“Ransomware is a nasty piece of software which holds your computer hostage until the hackers that gave it to you have either got what they want, which is probably your money or your personal information, or until you get rid of it from your computer. This is usually done by taking the computer back in time to before the ransomware was installed.
“You would normally pick up ransomware by downloading something from the internet, like a game or file. The ransomware will then load onto a computer once you have opened the file and it will then lock your files up and throw away the key. Only the hacker knows where the key, is meaning that in order to get rid of the ransomware, you only have two options. Give the hackers what they want, or take the computer back in time.”
Ian Trump, security lead, LogicNow
“Bad people want to take over your computer and use if for bad things. They do this by building bad programs and tricking people into downloading them. The bad people want to get your parents’ information to steal money – just like robbers – only on the computer. One thing they do is really mean. They lock out the computer – so no one can use it. The bad guys say to give them money to unlock it – this is why it’s called ‘ransom’ ware. If you don’t pay them they will erase everything, forever. Sometimes people pay them – the bad people may not unlock it, they might want more money.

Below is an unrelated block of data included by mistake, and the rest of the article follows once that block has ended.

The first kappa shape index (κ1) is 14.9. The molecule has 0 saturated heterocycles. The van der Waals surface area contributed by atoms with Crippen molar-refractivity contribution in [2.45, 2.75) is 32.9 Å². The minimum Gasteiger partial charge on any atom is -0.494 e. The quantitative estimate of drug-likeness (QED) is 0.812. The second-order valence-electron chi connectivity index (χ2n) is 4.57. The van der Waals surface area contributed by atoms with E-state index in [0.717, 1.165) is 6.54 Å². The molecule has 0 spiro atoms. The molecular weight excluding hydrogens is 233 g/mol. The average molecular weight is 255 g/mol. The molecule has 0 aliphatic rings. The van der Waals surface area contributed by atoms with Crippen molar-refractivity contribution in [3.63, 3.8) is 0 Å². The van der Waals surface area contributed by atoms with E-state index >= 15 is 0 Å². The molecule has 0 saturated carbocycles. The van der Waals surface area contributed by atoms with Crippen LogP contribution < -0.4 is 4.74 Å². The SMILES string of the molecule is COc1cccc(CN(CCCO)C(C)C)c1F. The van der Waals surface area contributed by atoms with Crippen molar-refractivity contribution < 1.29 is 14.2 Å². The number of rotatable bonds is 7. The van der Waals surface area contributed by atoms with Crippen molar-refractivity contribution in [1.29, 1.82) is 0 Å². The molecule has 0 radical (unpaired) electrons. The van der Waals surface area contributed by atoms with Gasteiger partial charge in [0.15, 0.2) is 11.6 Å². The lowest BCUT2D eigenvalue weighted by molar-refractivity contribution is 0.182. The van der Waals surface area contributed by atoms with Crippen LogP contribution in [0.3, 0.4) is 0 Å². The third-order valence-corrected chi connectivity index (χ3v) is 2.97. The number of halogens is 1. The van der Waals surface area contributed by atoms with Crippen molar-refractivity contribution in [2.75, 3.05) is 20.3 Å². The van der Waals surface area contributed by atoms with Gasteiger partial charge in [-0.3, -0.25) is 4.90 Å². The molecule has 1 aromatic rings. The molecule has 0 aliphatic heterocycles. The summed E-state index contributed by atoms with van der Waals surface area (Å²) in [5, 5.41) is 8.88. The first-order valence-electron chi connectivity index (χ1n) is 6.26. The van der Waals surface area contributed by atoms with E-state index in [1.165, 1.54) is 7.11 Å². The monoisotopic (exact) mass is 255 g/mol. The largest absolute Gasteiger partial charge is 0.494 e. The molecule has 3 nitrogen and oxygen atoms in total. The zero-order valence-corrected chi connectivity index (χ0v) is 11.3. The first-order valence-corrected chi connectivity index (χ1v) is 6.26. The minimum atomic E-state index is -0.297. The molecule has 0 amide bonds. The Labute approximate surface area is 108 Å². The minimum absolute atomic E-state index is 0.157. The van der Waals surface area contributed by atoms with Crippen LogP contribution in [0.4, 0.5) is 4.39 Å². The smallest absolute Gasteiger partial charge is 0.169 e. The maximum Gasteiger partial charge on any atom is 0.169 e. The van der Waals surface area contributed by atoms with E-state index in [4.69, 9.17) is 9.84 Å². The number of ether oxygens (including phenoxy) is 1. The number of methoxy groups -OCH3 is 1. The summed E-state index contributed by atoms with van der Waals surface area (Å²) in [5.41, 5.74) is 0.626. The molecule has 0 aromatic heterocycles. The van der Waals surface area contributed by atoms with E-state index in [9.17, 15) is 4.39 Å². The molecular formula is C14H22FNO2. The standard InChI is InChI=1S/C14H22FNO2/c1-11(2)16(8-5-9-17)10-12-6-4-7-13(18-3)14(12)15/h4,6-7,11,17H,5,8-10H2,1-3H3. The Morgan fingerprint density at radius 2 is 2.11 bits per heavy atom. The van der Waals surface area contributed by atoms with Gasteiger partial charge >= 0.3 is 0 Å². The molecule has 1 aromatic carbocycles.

“You can help your parents! Tell them to backup their files to a USB stick. Tell them to be careful when opening email or clicking on links. You can tell them to patch and update the computer. If you tell them these things, you just might save them from the bad people.”
Guy Bunker, CTO at Clearswift
“Ransomware is a type of computer virus which stops you using your computer normally until you pay its maker a fee to remove it. It may lock you out of your computer, scramble all your files and take them hostage, or stop you from using certain programmes. It usually gets on your computer through downloading attachments in emails or from the web.